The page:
One suspects any response from New Zealand will be muted indeed. Bit like Labour’s response to the 1951 General Strike where they famously sat on the fence and declared themselves neither for nor against the strikers. A values based assessment indeed.

Written by The Veteran

January 30, 2021 at 3:03 pm

“The Gathering Storm”

Thus was named the first of Churchill’s twelve volumes documenting the immediate lead up to and progress of the second world war. Of particular but by no means exclusive note were the aggressive militarism of Japan and the duplicitous rearming of Germany.

Some years ago Adolf began noticing similarities between the actions of 1930s Japan and Germany and those of today’s China. I see these similarities are now receiving long overdue attention in the press with Australia and the USA today reported to be declaring China’s ‘occupation’ of fake islands in the South China Sea to be illegal.

Woody Island in the South China Sea. Picture: Google Earth

Are these islands the Sudetenland of the twenty-first century? Will Taiwan be today’s Poland?

Sadly, I think it will, as China makes the same mistakes made eighty years ago by Japan.

Adolf is thankful he has never been required to kill another human being. Unfortunately the likelihood of his grand children enjoying the same privilege is remote.

Written by adolffinkensen

July 25, 2020 at 1:17 pm

Posted in Australia, China

Tagged with

Trump was right about China

Over a month ago, when criticism of China began to rise over how it has handled the Wuhan Flu as a global citizen, there were two immediate responses.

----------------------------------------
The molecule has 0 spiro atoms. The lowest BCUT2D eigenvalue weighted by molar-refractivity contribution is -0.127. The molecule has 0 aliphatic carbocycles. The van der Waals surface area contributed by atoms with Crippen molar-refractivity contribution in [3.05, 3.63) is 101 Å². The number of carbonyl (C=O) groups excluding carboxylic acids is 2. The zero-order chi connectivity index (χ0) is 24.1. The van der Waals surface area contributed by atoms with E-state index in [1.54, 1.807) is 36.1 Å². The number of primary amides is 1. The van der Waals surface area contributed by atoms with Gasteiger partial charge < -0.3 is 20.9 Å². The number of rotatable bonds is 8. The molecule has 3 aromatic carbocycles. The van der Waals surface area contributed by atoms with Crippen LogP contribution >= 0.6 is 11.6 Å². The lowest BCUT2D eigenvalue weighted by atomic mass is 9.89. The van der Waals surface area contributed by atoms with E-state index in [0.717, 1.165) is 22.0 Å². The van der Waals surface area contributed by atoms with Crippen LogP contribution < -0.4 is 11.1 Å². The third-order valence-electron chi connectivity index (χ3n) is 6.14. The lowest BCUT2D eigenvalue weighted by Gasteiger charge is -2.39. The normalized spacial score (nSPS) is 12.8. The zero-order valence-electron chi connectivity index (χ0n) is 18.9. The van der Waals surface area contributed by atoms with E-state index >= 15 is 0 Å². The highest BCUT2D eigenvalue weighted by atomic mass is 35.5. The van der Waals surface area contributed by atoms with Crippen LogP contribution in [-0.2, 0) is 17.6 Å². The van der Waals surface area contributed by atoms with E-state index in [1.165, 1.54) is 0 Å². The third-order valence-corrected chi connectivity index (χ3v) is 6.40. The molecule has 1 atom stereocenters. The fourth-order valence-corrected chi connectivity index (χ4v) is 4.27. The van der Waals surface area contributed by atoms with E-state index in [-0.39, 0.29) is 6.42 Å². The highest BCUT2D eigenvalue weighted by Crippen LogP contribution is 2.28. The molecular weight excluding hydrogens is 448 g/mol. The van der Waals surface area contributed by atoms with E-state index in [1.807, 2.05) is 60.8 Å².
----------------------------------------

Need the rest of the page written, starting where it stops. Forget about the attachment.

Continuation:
First the Chinese Communist Party went on a global propaganda tear, firing off all sorts of accusations, particularly at the USA.

Second, the usual suspects began to jump up and down about how this was all just the Trump administration trying to deflect attention from American dead and dying. I note that the Chinese propaganda apparat is cleverer than the clunking old Soviets and they have eagerly taken up this angle as well so that the one side reinforces the other.

But in fact Trump has been hammering the idea that the USA is too dependent upon China since the start of his campaign in 2015. I admit I rolled my eyes at this because he was saying the same thing about Japan back in the late 1980’s, and we know how that turned out. What most people have missed however is that Japan never had the sort of global geopolitical goals that the Chinese Communist Party has, nor did it ever appear to turn its economic links into international political leverage as the CCP has, with its One Belt One Road (OBOR) initiative being the most obvious.

China’s IP (intellectual property) theft, according to an investigation led by Trade Representative Robert Lighthizer, is costing the U.S. “between $225 billion and $600 billion annually.” As far back as November 2015 The Office of the Director of National Intelligence reported that China’s hacking was costing U.S. companies $360 billion per year.
But the Bush and Obama administrations decided to overlook China’s duplicity in this area and others for the sake of appeasing both the Chinese government and U.S. business organizations such as the Chamber of Commerce, whose members didn’t want to lose access to China’s “fast-growing consumer market or to the country’s cheap labor.
But with the Wuhan Flu and their propaganda campaign around it, plus the threats they’ve made, they appear to have pushed it too far and the US blowback is bipartisan:

A Harris poll released on April 6 found that 77 percent of the US population believes China is to blame for the pandemic.